Basicwomen's Blog











{October 1, 2010}   HOW TO HANDLE A KID WHO QUESTIONS TOO MUCH?

Kids who questions

Kids who questions

We all have met that kids who questions too much about anything and everything. Whether it is your  kid, a neice or nephew or someone you babysit, it can be quite tiresome and impossible to answer all the questions put forth by them. Kids are very observant and curious about life. There are some people who question incessantly just to annoy others, but kids are innocent. They really want to know the answers to the questions they ask. Their view of life, and understanding about the things around them generally depends on the answers they get. Keeping this in mind, we should be very careful and patient about answering kids’ questions instead of dismissing them as trivial and bothersome.
However, like I said earlier, it is not possible to answer all their questions all the time, but kids are quite sensitive and if you keep on rebutting them , they might become withdrawn and shy. Whenever you can, answer their questions patiently and honestly. Do not feed them with lies about things you don’t know. Just tell them that you don’t. Kids will believe you. When you can’t keep up with the questions , ask them to note down their questions in a book. This will help them in the future at school too. Answer them later or encourage the kids themselves to go to a library and read about what they want to know.

Sometimes the questions of kids  are open ended and don’t have a right or wrong answer but still they make you think. You can even be quite baffled by the questions kids ask about various scientific things or they may question you about things that you haven’t ever thought about. Here are some questions that kids tend to ask and the kinds of explanation you can give them.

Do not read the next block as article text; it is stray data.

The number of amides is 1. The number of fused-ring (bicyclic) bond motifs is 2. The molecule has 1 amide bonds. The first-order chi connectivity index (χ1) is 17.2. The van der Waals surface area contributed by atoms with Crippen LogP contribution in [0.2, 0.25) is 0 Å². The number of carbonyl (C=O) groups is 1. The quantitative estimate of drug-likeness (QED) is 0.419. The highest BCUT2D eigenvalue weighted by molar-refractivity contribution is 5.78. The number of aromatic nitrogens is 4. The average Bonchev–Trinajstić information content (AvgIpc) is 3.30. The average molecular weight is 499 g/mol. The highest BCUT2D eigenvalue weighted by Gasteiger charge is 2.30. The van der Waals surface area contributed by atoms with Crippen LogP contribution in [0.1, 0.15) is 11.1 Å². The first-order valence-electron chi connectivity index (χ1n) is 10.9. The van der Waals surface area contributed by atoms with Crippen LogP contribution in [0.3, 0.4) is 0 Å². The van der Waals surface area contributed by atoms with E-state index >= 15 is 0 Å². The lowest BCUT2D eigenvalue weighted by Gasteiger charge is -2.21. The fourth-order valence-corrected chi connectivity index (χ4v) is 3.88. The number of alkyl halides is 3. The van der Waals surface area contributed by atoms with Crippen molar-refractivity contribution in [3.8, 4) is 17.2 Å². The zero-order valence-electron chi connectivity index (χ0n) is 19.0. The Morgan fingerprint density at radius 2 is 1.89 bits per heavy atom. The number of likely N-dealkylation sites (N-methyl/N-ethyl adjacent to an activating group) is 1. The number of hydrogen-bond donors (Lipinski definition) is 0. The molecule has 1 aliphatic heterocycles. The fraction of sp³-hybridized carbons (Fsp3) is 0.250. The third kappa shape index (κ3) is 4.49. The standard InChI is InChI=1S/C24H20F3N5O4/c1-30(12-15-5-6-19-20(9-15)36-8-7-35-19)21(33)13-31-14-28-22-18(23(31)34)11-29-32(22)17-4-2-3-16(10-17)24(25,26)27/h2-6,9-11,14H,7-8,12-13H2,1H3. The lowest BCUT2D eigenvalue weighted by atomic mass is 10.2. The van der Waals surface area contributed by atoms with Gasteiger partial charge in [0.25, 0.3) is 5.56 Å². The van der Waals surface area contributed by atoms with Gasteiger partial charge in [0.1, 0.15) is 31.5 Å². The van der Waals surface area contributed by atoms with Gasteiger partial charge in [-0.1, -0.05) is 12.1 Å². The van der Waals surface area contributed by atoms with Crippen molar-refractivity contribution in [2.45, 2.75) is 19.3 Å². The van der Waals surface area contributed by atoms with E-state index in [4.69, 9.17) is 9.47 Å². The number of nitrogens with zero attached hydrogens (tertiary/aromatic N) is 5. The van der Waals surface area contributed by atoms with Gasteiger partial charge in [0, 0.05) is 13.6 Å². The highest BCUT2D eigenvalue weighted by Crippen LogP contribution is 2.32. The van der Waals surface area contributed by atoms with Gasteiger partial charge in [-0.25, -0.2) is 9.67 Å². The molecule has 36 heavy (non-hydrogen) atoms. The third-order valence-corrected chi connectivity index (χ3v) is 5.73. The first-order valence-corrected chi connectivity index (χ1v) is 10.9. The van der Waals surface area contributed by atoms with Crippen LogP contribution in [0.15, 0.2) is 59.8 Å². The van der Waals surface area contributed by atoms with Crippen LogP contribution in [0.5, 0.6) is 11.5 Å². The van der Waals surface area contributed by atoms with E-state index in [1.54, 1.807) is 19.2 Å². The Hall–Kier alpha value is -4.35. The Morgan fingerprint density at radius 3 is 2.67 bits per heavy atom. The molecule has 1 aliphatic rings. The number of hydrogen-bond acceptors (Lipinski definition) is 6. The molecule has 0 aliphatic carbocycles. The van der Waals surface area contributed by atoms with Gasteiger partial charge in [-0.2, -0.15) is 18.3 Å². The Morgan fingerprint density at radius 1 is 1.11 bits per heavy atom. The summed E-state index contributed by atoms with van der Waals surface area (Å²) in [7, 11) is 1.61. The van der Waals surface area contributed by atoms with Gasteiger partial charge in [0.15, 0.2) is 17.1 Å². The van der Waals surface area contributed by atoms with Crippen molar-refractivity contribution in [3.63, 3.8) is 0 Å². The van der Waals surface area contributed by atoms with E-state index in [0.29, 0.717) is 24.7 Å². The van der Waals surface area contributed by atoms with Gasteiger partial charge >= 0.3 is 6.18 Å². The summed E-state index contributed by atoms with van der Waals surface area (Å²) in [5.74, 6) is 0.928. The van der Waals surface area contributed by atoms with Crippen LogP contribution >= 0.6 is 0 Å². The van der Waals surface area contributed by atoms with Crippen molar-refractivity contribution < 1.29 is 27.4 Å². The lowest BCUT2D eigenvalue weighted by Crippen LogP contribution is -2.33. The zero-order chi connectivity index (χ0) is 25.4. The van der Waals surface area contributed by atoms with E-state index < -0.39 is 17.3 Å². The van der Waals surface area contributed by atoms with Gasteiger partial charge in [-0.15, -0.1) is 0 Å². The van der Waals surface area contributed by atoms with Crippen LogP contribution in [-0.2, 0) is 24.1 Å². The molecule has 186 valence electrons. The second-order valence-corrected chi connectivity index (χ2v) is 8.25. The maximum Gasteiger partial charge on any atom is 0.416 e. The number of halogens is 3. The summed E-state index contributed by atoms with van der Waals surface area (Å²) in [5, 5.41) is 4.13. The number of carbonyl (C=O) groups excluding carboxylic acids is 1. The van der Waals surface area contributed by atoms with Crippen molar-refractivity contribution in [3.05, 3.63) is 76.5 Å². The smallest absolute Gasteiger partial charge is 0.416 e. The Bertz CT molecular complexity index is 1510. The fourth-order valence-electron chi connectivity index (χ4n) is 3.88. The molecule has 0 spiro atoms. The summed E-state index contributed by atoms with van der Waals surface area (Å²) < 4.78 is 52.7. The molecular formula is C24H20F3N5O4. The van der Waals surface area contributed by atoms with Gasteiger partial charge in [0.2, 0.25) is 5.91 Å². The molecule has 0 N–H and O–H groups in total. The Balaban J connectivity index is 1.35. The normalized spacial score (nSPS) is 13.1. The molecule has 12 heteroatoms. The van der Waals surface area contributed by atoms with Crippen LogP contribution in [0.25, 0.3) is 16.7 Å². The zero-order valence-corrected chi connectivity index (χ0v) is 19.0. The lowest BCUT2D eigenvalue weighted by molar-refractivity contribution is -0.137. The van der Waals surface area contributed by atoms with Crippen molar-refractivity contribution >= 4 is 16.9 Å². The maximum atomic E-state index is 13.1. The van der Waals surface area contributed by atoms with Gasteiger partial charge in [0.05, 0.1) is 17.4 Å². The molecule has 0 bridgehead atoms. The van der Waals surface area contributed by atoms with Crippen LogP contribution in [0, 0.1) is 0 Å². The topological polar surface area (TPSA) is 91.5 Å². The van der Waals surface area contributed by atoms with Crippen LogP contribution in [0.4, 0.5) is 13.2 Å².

Q: Do animals help each other?
A: Many animals species have developed relationships with each other that benefit both species. Birds and mammal species love to eat the tasty fruits provided by trees. Even fish living in the Amazon River rely on fruits dropped from forest trees. In turn, the fruit trees depend upon these animals to eat their fruit, which helps them to spread their seeds to far-off parts of the forest.

Q: Why are eggs egg shaped?
A: This can be quite puzzlinmg, but scientists have one very sensible theory.The ovoid shape gives an egg its incredible strength! Many scientists also believe that the egg is shaped the way it is because this enables it to roll in a circular path along its most pointed end (which really comes in handy for birds laying eggs in high places; there’s far less danger of the egg rolling out of its nest)

Q: Why doesn’t chewing gum stick to my teeth?
A: Your teeth are wet and slick. Then you get the gum all wet and slipperly with saliva. In this state, the two don’t stick to each other because there is too much water between them. If you let gum dry for a little bit, then push it against a dry surface (not the walls of your house, okay?), it will stick.

Q: Why is the space black and the sky blue?
A: About 20 miles above the Earth, the sky appears black. So what happens between there and here? Light, you might know, travels in waves. And the WAVES of different colors of light are different LENGTHS. Sunlight is a mixture of all those different colors. When the sunlight travels through the thickest part of the atmosphere, the short wavelengths of blue light get scattered. So what we see when we look at the sky during the daytime is the scattered blue light.

Q: What causes hiccups?
A: The  part to blame for your hiccups is the diaphraghm ( die-uh-fram). This is is a dome-shaped muscle at the bottom of your chest, and all hiccups start here.

The diaphragm almost always works perfectly. It pulls down when you inhale to help pull air into the lungs, and it pushes up when you exhale to help push air out of the lungs. But sometimes the diaphragm becomes irritated, and when this happens, it pushes up in a jerky way that makes your breath come out differently from how it normally does. When this irregular breath hits your voice box, you’re left with a big hiccup.

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